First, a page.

It should be understood that the multimedia disk drive described herein can be incorporated into systems other than general purpose computers. For example, the multimedia disk drive can be incorporated into a set-top box and used to receive downloaded movies received from a video server by way of a communications network.
Once determined, the above described parameters can be incorporated into the fixed design of the disk drive. As an alternative, the effected disk drive components can be programmable such that they are recomputed and modified for each application. In such an embodiment, the application could contain the parameters and they could be downloaded into the disk drive controller from the computer system. As another alternative, the computer or disk drive can be programmed to recognize the application requirements based on accumulated history and dynamically change its parameters accordingly so as to meet the application requirements and maximum data storage capacity.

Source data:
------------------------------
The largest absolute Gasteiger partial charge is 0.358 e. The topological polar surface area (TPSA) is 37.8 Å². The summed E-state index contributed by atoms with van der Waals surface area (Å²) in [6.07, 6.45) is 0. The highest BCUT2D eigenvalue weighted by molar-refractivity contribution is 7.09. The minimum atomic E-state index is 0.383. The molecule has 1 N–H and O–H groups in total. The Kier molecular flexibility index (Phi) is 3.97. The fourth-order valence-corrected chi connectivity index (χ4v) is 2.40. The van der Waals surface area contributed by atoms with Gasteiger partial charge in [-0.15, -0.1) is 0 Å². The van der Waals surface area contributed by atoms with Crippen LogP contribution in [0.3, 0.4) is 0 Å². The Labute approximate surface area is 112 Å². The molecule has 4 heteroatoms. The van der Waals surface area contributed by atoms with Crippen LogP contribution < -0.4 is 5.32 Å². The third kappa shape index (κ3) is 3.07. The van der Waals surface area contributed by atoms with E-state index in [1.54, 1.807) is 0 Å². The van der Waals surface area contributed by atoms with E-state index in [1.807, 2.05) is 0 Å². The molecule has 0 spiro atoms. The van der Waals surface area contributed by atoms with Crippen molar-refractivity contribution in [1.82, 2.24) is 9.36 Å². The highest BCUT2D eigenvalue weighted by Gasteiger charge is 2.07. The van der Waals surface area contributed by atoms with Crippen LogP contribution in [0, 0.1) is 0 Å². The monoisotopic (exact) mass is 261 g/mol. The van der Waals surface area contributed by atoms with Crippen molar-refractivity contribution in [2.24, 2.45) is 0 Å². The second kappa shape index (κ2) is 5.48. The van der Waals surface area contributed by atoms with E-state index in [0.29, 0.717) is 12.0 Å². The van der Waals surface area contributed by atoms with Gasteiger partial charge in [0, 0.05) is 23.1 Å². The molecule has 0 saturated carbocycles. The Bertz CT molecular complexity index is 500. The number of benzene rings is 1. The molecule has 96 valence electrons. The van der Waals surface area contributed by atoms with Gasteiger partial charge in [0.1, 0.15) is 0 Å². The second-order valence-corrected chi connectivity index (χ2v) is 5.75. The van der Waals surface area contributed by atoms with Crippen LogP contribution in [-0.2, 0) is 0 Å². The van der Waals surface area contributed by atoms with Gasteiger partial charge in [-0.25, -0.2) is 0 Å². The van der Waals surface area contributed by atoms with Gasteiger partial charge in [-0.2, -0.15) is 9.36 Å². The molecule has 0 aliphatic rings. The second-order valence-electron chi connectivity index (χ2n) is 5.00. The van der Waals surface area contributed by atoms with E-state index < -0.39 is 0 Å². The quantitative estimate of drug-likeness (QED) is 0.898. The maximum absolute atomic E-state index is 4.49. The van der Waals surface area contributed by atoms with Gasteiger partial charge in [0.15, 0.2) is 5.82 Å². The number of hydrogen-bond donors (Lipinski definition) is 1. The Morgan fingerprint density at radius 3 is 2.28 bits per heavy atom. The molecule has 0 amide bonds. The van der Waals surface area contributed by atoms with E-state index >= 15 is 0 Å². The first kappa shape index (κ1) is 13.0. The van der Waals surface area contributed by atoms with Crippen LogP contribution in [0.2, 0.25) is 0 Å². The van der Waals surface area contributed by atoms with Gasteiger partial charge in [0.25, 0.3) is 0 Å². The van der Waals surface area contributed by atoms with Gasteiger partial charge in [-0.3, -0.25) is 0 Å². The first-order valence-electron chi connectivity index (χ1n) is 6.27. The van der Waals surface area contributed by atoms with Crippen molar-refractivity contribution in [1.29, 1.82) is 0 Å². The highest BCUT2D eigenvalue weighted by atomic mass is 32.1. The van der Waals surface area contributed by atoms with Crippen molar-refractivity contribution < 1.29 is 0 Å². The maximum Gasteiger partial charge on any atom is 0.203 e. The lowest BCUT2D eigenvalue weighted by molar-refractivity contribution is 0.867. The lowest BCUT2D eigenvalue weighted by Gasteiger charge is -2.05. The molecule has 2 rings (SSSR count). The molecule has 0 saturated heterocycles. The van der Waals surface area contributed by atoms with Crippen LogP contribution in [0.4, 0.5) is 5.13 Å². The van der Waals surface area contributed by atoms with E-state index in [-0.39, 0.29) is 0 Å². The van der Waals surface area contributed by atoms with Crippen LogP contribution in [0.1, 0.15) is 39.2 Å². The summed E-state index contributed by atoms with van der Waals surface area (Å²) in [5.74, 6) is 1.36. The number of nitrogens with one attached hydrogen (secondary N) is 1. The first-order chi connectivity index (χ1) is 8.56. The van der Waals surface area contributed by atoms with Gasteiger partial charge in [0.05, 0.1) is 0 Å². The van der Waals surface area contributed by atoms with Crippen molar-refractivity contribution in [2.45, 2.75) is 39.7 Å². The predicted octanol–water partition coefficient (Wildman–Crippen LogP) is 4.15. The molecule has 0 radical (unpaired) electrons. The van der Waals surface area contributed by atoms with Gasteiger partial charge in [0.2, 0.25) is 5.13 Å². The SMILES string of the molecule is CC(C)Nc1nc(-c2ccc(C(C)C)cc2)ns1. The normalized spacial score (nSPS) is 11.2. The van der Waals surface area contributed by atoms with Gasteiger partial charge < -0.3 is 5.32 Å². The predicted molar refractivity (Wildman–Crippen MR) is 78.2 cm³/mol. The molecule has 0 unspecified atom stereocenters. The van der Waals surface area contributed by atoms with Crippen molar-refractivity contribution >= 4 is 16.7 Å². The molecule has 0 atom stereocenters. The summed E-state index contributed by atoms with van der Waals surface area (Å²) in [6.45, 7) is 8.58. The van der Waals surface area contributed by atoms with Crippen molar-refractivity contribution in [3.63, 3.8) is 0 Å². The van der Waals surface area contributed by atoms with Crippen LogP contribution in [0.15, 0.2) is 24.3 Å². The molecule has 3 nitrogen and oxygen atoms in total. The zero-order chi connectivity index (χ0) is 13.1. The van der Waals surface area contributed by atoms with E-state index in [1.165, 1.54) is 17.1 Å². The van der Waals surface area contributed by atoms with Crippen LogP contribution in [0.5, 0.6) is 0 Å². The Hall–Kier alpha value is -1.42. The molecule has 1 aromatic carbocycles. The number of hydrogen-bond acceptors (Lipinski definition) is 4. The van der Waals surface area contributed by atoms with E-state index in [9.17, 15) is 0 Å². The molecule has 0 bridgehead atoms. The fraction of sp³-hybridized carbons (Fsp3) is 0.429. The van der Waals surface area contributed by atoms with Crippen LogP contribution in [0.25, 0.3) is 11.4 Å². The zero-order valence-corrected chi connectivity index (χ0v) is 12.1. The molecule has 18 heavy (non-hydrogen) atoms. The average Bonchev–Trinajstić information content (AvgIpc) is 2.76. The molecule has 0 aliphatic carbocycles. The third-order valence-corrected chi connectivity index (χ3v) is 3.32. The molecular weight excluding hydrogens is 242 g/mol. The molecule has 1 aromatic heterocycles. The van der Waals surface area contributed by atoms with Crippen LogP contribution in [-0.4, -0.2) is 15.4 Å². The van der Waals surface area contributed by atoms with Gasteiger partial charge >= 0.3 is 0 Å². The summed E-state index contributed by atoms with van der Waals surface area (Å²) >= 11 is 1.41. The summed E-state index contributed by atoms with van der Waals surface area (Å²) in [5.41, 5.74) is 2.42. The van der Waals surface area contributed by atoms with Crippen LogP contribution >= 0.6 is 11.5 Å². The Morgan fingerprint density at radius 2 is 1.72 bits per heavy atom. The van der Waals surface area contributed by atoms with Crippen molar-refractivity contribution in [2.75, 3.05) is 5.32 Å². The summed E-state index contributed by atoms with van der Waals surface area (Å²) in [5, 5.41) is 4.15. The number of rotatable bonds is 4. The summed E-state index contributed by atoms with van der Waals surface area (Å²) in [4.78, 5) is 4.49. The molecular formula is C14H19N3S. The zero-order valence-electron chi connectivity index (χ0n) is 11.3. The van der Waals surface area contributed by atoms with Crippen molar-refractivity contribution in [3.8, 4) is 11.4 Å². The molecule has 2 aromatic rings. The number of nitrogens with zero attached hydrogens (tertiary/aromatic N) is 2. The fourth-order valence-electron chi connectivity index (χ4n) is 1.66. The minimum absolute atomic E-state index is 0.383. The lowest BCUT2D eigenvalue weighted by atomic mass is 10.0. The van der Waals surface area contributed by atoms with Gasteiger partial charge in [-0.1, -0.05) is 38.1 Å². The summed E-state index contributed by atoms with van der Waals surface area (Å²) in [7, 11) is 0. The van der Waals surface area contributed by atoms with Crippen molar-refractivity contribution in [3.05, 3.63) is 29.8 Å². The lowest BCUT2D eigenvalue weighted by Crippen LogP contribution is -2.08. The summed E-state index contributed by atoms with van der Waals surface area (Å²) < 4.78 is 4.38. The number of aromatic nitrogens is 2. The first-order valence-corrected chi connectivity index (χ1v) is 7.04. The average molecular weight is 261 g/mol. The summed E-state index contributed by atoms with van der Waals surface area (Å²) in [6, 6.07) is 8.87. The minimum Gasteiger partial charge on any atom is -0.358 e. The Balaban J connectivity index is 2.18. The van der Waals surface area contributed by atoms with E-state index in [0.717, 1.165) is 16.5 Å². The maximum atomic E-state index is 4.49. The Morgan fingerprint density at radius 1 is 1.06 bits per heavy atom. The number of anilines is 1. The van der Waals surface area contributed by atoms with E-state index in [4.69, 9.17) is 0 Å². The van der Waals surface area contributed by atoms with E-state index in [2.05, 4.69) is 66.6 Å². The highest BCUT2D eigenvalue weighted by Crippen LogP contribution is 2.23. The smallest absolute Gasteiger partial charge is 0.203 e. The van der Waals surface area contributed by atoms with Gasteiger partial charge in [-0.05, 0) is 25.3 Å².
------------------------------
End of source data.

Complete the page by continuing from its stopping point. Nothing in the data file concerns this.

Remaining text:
Now that the invention has been described by way of the preferred embodiment, various modifications and improvements will occur to those of skill in the art. Thus, it should be understood that the preferred embodiment has been provided as an example and not as a limitation. The scope of the invention is defined by the appended claims.
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|U.S. Classification||360/48, G9B/19.001, 360/73.03, 386/E05.064, G9B/20.009, G9B/19.04|
|International Classification||G11B19/02, G11B20/10, G11B5/012, G11B5/55, G11B19/247, H04N5/85|
|Cooperative Classification||G11B20/10, G11B19/02, G11B5/5547, H04N5/85, G11B19/247, G11B5/012|
|European Classification||G11B20/10, G11B19/02, G11B19/247, H04N5/85|
|Dec 31, 2003||REMI||Maintenance fee reminder mailed|
|Jun 14, 2004||LAPS||Lapse for failure to pay maintenance fees|
|Aug 10, 2004||FP||Expired due to failure to pay maintenance fee|
Effective date: 20040613